Happy memories of Clifford Williams’ RSC production of The Comedy of Errors were brought back last evening! They were awakened by the National Theatre relay of its current revival of this early Shakespeare.
First put on in September 1962, I saw it at Stratford the following year, with Alec McCowen and the late-lamented Ian Richardson, Clifford Rose and Barry MacGregor in the male leads - other parts played by Donald Sinden, Diana Rigg, Janet Suzman…
I'm inclined to confess that yesterday the best bit was my Ben & Jerry ice cream in the interval. The production by the Royal Court's Dominic Cooke is dark, dark, dark - more uniformly so even than Act 1 of Propeller's recent Winter's Tale. I really don't think that the earlier play can stand that much directorial business: it left a distinctly unpleasant taste in the mouth - not one offset by some excellent acting and - praise be! - verse speaking: in the latter department, Pamela Nomvete as an unlikely-looking Abbess was outstanding, though her part is only a minor one.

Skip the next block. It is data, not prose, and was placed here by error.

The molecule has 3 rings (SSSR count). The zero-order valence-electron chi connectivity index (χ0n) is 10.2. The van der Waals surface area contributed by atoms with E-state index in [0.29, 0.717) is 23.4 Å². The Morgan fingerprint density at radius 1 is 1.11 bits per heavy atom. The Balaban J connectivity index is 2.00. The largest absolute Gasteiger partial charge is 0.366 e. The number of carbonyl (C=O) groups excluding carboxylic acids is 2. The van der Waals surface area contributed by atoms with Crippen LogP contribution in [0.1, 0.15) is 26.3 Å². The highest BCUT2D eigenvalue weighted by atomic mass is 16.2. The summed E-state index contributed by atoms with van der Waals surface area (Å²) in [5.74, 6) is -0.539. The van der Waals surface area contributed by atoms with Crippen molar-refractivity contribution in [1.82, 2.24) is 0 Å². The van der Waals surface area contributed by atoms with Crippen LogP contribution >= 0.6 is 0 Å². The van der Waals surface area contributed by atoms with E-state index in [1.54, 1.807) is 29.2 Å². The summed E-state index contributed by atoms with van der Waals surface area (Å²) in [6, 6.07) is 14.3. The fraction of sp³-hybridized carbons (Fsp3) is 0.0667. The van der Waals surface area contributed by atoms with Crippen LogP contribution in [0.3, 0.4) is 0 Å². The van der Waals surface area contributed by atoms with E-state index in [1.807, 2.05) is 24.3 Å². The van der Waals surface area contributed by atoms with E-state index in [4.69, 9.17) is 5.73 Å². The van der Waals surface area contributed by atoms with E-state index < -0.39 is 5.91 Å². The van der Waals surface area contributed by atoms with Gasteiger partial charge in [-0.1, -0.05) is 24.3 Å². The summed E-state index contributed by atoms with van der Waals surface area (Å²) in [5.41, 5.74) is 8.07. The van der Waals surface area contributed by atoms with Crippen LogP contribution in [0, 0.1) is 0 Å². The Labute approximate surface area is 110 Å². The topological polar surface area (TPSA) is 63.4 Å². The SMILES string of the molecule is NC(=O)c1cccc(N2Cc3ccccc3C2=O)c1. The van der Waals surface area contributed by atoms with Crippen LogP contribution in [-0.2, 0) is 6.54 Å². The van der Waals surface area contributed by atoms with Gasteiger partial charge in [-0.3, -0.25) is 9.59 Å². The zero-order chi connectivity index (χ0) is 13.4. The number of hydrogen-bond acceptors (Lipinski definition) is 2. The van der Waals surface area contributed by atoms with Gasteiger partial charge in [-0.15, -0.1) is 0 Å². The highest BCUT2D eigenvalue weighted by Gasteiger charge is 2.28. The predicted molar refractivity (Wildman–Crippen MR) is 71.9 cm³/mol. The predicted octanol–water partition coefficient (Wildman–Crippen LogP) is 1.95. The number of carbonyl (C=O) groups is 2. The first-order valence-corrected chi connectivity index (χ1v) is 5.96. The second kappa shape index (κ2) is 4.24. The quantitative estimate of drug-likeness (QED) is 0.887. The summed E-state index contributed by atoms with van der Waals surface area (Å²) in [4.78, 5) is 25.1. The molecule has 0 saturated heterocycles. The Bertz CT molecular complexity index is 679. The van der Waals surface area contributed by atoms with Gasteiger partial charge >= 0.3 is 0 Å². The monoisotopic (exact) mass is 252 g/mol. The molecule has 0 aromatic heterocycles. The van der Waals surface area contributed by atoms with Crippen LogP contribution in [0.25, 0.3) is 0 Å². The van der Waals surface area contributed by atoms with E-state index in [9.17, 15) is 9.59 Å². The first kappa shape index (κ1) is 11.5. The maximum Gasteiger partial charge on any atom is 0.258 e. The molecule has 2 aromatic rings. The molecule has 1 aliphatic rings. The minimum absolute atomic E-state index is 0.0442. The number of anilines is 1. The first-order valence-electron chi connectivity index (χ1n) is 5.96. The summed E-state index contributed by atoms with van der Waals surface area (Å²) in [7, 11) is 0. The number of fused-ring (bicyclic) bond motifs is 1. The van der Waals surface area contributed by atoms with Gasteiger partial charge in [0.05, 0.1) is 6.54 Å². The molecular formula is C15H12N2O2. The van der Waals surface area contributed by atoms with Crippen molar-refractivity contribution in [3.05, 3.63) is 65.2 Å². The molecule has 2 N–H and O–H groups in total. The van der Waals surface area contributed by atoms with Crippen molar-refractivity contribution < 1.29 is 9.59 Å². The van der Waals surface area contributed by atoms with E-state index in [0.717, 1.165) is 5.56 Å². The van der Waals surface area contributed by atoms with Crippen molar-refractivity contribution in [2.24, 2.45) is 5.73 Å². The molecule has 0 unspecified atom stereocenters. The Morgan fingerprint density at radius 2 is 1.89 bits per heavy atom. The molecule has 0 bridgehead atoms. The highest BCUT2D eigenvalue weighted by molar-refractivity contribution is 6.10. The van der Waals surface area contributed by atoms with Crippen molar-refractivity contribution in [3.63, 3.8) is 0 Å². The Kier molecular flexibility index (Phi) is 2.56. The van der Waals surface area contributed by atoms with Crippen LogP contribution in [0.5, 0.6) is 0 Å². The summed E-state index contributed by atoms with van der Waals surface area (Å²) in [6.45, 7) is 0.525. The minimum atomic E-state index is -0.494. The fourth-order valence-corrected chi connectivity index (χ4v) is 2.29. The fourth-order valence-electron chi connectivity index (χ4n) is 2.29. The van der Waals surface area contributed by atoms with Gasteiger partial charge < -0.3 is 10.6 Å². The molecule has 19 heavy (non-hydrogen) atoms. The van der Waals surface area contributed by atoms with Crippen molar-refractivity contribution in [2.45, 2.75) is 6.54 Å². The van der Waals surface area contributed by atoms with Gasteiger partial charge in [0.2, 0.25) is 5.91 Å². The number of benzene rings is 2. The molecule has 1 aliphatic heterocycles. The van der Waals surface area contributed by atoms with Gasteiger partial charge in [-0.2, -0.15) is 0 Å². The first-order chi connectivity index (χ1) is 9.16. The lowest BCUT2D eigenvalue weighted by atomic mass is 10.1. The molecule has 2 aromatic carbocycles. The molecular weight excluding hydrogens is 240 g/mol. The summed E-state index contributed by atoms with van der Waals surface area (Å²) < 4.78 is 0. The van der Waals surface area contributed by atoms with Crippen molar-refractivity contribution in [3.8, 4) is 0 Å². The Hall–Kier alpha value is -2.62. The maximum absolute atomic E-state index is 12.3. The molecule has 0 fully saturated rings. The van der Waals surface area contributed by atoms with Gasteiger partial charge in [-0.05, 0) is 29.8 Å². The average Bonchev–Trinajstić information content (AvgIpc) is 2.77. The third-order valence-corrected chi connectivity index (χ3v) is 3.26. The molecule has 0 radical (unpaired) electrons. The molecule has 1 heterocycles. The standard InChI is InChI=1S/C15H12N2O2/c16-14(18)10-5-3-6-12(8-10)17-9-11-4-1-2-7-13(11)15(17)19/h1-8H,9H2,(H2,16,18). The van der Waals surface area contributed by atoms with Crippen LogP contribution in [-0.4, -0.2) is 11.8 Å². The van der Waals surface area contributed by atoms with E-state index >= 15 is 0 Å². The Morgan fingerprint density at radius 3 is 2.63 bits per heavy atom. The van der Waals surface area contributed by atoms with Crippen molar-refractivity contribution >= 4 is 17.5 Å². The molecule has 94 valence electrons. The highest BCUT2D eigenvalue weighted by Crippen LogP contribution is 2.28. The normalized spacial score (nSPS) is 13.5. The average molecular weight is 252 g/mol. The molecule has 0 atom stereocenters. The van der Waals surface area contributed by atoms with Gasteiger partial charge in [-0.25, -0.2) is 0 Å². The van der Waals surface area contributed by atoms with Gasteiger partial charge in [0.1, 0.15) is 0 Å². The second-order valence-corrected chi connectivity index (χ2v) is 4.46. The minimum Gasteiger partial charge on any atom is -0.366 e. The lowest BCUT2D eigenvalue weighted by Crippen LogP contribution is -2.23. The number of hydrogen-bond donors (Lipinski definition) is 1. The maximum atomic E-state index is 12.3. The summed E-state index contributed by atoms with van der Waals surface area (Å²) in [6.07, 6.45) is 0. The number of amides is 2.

It was the second occasion this week that I've left a so-called comedy dissatisfied: on Tuesday our Film Society showed a French film (from 2008), Louise-Michel: it was the first time I've ever found myself walking out before the end: it made me feel quite sick.